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Brothers on a roll


Neumann junior Matt Stankiewicz is 2-for-2 in winning Catholic League titles. That’s already more success than most athletes achieve with their high-school teams.

But Stankiewicz will help his squad try for three straight Saturday, when the Pirates meet St. Joseph’s Preparatory High at Boulevard Lanes in Northeast Philly. Neumann’s last two championship wins came against the Prep.

This time, Matt’s younger brother Joe, a sophomore, is along for the ride. After spending last season on junior varsity, the 15-year-old bowler is experiencing the stress that comes with playing for the defending champion.

"Watching is a little easier than playing because you are not under as much pressure," Joe said.

Matt, the only returning varsity starter, is doing his best to help Joe adjust.

"He is a little hardheaded at times," said Matt, 17. "He gets mad if he doesn’t make his spares. I tell him to calm down and focus on the next shot."

In Tuesday’s 2,523-2,469 semifinal win over Archbishop Wood, the sophomore displayed the skills of an experienced varsity bowler when he made back-to-back strikes in the 10th frame of game two, earning a bonus roll.

"Come on, Joe, get that last one!" a family member shouted from his seat.

Sure enough, he made the third strike, inspiring his grandparents — and the rest of the Neumann fans — to leap from their seats.

"That’s my grandson!" his grandmother shouted with pride.

Joe finished the second game with a 177, closely behind Matt’s 184 game.

Coach Gene Mattioli said Joe has plenty of talent but, like most rookie starters, needs to relax.

"I think when he just lets the ball come off his fingertips, [the ball] reacts to the delivery," the coach said.

Both brothers are finishing impressive seasons. Matt has earned First Team All-Catholic honors for the second year in a row with a 191 average, while Joe received a Second Team nod with a 182 average. More importantly, Mattioli has been able to rely on Matt to lead the young team in high-pressure situations, such as the Catholic League playoffs.

"When it counts the most, he does his best bowling," the coach said.

On Tuesday, the junior bowled a 544 series with a high game of 194.

"Without question, he has probably imposed more on himself than we have tried to," Mattioli said. "His bowling well in the playoffs is invaluable to us as far as settling down the troops, including his brother."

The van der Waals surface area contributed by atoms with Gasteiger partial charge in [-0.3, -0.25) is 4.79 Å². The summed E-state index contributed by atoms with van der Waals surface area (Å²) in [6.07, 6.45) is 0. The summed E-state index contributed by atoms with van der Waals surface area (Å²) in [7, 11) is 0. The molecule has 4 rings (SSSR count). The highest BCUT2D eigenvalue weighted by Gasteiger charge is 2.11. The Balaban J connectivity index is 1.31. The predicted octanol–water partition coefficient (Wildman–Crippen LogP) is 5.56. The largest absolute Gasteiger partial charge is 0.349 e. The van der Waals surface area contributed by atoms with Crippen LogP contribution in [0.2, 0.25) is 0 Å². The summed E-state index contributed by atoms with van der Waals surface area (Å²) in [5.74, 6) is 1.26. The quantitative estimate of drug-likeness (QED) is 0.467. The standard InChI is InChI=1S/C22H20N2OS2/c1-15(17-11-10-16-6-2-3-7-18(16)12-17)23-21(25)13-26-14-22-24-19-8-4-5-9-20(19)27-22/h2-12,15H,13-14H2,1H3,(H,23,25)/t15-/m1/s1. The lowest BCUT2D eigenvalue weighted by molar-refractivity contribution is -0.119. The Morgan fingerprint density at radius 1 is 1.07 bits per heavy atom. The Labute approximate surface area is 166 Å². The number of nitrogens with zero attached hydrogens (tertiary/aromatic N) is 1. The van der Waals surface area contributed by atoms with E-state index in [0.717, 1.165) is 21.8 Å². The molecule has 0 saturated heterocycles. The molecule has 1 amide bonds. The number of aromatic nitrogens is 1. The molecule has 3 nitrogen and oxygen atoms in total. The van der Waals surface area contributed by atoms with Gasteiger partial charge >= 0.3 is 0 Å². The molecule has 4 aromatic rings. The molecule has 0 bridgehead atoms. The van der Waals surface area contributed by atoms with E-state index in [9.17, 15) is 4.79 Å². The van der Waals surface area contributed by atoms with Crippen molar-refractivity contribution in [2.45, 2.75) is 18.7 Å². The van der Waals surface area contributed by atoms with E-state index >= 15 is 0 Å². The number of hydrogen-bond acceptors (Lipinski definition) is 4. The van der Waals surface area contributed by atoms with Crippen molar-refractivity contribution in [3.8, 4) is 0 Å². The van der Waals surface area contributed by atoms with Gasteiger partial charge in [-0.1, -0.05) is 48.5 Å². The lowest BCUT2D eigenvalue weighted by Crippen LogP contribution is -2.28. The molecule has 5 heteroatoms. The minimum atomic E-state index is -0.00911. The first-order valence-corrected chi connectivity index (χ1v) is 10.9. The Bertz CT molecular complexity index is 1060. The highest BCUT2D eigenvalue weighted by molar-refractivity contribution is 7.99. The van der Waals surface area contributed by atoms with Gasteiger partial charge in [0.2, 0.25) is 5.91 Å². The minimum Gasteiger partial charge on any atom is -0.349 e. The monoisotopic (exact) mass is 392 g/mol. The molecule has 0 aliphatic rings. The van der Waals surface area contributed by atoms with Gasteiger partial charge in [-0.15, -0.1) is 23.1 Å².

The brothers, of the 1900 block of East Moyamensing Avenue, each started learning to bowl at age 4. Their choice of lanes is Maple Bowl in Pennsauken, N.J., just a 15-minute ride over the bridge. Matt and Joe still compete in a Saturday-morning league. The two also have their own head-to-head competitions, which Joe admits Matt usually wins.

"I’ve beaten him once," Joe said.

But once they don their black Neumann bowling shirts, the players are squarely on the same team.

"There is no competition," Matt said. "The only competition is the other team."

This week, the focus is on raising their averages for Saturday, as Mattioli expressed some concern about the Pirates’ pin total in Tuesday’s meet.

After the match, the coach said most of the varsity rookies admitted to a case of playoff nerves. The Pirates built a 123-pin advantage heading into the final game, but all five bowlers struggled to match their season averages. Just for good measure, the squad was planning two practice sessions at Boulevard Lanes this week.

Like Joe, senior Rob McGinnis (179 average), junior Mike Zarrella (188) and sophomore Steve DiGiovanni (186) are also newcomers to the championship scene.

If Neumann finishes on top, the team will claim its third straight Catholic League title and 10th overall.

Of course the Stankiewicz family will be well-represented in the crowd, as Neumann championship games are becoming a tradition.

"It’s good to know I have support from my family," Matt said. "It makes it a little easier to bowl."

Matt and Joe are both hoping to give their fans reason to celebrate.

"I would like to get as many [rings] as I can," Joe said.

"Leave with four in a row," Matt added.

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